Gan’s persistence paid off in spades. What he discovered was the very molecule the researchers were looking for: PINK1. But why so big? It turned out that PINK1 likes company. Instead of a single protein, it was grouped together into pairs of molecules known as dimers, which had arranged themselves into still larger formations. “Six dimers of PINK1 were assembling into large, bagel-shaped structures,” says Gan.
This chance discovery meant he could use cryo-EM, which wouldn’t work for a molecule as small as a single PINK1, to solve the protein’s physical structure. The team had their answer.
The previously published structures of PINK1 were no mistake – they were different forms that the protein takes at various stages of its activation process. But there was a catch. All of this experimental work had been done using PINK1 derived from insects. To understand the implications of their findings for humans with Parkinson’s, they would have to investigate whether their findings extended to the human version of the protein.
Komander and his team turned to AlphaFold. “We had these new structures and, at the time, we were the only people on the planet to know what PINK1 looks like during activation,” says Komander. So they used AlphaFold to call up its prediction for the structure of human-sourced PINK1, and moments later there it was on the screen. It was “completely shocking” how accurate the AlphaFold predictions were, he says.
Later, when Gan put two protein sequences into AlphaFold to predict the structure of a PINK1 dimer in humans, the result was almost indistinguishable from his experimental work with the insect protein. “That dimer was basically showing exactly how these two proteins interact so that they can act and work together to form some of these complexes that we had seen,” says Komander.
This close alignment between several experimental results and AlphaFold’s predicted structures gave the team confidence that the AI system could deliver meaningful knowledge beyond their empirical work. They went on to use AlphaFold to model what effect certain mutations would have on the formation of the dimer – to explore how those mutations might lead to Parkinson’s, and their suspicions were confirmed.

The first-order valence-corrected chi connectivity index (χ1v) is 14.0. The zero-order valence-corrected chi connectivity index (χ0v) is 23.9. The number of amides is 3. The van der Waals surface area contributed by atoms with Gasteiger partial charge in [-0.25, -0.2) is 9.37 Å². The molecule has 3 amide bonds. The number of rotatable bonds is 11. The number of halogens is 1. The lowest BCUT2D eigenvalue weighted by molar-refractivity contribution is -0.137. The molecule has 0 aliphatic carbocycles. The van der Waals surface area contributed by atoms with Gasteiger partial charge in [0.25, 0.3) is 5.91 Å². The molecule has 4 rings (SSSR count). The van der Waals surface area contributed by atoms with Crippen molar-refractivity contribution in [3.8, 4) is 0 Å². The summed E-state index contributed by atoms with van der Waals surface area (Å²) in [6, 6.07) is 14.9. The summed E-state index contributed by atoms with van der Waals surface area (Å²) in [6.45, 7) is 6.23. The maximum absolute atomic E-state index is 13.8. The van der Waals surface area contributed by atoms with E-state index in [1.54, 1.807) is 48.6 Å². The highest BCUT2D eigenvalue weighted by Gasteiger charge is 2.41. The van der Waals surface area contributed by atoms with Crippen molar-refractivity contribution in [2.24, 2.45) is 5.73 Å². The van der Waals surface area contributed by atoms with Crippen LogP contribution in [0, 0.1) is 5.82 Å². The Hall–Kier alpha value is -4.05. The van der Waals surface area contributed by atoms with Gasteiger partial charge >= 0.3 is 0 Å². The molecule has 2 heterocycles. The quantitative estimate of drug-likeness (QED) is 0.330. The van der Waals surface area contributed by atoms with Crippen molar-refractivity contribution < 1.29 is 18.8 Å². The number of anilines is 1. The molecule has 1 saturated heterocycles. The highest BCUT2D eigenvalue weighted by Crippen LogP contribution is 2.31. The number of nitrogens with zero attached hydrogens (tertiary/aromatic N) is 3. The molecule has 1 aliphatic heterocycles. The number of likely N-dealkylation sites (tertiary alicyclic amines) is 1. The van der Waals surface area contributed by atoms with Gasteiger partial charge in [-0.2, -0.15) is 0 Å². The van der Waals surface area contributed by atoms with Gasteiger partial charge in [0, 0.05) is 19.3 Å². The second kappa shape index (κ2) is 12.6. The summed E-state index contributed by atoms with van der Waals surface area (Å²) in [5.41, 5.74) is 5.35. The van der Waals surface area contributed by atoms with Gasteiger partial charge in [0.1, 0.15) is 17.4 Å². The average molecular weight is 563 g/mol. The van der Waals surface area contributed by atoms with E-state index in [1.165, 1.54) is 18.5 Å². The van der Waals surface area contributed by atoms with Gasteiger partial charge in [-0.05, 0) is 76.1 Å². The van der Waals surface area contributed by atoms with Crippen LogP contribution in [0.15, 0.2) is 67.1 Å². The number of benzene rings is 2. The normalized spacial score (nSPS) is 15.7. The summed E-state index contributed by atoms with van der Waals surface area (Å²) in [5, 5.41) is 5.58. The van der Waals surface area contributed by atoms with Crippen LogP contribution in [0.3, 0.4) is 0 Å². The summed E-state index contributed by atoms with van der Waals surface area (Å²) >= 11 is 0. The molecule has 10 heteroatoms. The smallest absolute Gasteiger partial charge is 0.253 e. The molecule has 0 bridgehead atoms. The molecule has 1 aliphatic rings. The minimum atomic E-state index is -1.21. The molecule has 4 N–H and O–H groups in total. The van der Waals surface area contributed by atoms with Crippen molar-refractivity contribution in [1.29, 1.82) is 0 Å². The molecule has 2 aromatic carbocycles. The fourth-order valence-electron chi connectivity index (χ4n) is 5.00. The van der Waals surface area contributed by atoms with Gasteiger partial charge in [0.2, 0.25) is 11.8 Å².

“We were able to immediately generate some real insights for people who have these particular mutations,” says Komander. These insights could ultimately lead to new treatments. "We can start to think about, 'What kind of drugs do we have to develop to fix the protein, rather than just deal with the fact that it's broken,'" says Komander.
They submitted their findings on the activation mechanism of PINK1 to the journal Nature in August 2021 and the paper was accepted in early December 2021. It turned out that researchers at the Trempe Lab in Montreal, Canada, had arrived at similar conclusions, and when that team's paper was published in December 2021, the WEHI authors had to fast-track final revisions. “We were told to finish the paper three days before Christmas, so that it could be published in 2021,” says Komander. “It was a brutal timeline.”
In the end, these high-profile papers came out within weeks of each other, both contributing vital insights into the molecular basis of Parkinson’s.
Plenty of questions remain for researchers in the field, of course, and AlphaFold is freely available to help them reach some of the answers. For example, Sylvie Callegari, a senior postdoctoral researcher in Komander’s lab, has used AlphaFold to find the structure of a large protein called VPS13C – known to cause Parkinson’s – by piecing together smaller fragments of protein.
“Now, we can start asking different questions,” she says. “Instead of ‘What does it look like?’ we can start asking, ‘How does it work?’, ‘How do mutations in this protein cause disease?'"
One of the many goals of AlphaFold is to accelerate medical research, and it is also being applied at WEHI to the gene sequences of people with early-onset Alzheimer’s to allow researchers to investigate the causes of individual cases. “AlphaFold allows us to do that based on fantastic and correct human models,” says Komander. “That is very powerful.”